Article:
Regarding my saying Bobbi Laurie was psychotic. I said her emails to me had become psychotic and confusing to me, much like your posts here have been.

Ann Bogle:

Define "psychotic" then. You are wildly evasive. Who knew you were wild? I wrote "distrustful" and you are not? I wrote "confusion" and you are not confused. Bobbi knows about this correspondence that Jeff quotes here accurately (it is plain that Jeff and I do not have day jobs), painstakingly, and ... okay, Princess Di ...

Shortly after this exchange, Marc Vincenz told me that Ann had now left the Otherstream Facebook group. I wish her no ill will, and hope she can resolve some of the issues she has with me.

Tuesday, 17 July 2012

Response to Seth Abramson

Here is a link to my response to Seth Abramson’s critique of my Introduction to The Argotist Online feature, The Academisation of Avant-Garde Poetry:

Sunday, 24 June 2012

The Academisation of Avant-Garde Poetry

Jake Berry’s essay, 'Poetry Wide Open: The Otherstream (Fragments In Motion)' deals with the issue of certain types of avant-garde poetry as not yet having found favour within the Academy, or with poetry publishers of academically “sanctioned” avant-garde poetry. The damaging aspects of this exclusion, and the concept of an “approved” versus an “unapproved” avant-garde poetry, are also examined in the essay. And these things could well be described as “the academisation of avant-garde poetry”.

Academic poetic output is operating to a healthy extent in the US, where university creative writing departments are flourishing. The University of Pennsylvania has its Kelly Writers House programme, its PennSound website and its Center for Programs in Contemporary Writing, all sympathetic to academic avant-garde poetry. The University of Pennsylvania also edits Jacket2, an influential online poetics website, which was formerly called Jacket, and which was edited by the independent John Tranter before he passed it over to the university. And similar things are happening in the UK, with various institutions such as the Contemporary Poetics Research Centre at Birkbeck University, and the Poetry and Poetics Research Group at the University of Edge Hill, both promoting academic avant-garde poetry.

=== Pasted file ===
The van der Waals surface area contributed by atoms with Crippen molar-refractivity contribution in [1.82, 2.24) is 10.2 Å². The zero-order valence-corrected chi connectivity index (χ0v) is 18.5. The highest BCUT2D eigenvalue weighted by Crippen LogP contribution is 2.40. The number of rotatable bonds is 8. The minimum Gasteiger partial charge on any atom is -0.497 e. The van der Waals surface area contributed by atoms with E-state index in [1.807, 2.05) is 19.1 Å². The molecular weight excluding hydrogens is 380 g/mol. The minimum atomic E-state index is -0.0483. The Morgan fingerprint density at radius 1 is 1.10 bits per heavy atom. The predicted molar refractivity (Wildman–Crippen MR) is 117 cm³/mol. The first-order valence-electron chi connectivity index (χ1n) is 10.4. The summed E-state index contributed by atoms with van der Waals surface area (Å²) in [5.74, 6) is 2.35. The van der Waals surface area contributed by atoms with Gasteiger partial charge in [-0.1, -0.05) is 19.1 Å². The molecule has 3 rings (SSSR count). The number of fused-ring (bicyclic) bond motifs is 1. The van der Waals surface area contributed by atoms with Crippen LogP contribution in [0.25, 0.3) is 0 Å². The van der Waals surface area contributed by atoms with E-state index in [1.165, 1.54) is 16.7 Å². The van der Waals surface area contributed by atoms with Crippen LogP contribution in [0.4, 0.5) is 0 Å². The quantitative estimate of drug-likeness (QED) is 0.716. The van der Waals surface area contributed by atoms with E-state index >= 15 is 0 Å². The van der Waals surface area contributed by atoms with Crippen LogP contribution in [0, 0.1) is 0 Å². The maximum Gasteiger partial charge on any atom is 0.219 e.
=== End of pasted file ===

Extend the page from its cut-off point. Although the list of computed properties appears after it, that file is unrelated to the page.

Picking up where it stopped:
Consequently, one could say that the term "avant-garde" has now, essentially, been appropriated by the Academy, and, as such, has become associated with the sort of poetic writing practices that could be fairly said to represent “establishment” poetry, to the extent that the historical resonances of the term “avant-garde” have become meaningless. In contrast, Bob Grumman’s term, “otherstream”, which Berry uses in his essay to describe poetry that is marginalised by the Academy, can be seen as a more apt replacement for the term “avant-garde”, which has now become obsolete as an appropriate description for poetry that isn’t anecdotal, descriptive or prose-like.

This Argotist Online feature presents Berry’s essay, the responses to it from poets and academics it was first shown to, and an interview with Berry where he addresses some of the criticisms voiced in these responses. Many poets and academics (including those most famously associated with Language Poetry) were approached for their responses but declined. Other poets and academics that had initially agreed to respond ultimately declined. I mention this not as criticism but merely to explain the absence of people who one would normally expect to have responded and taken part in such a discussion.

The feature can be found here: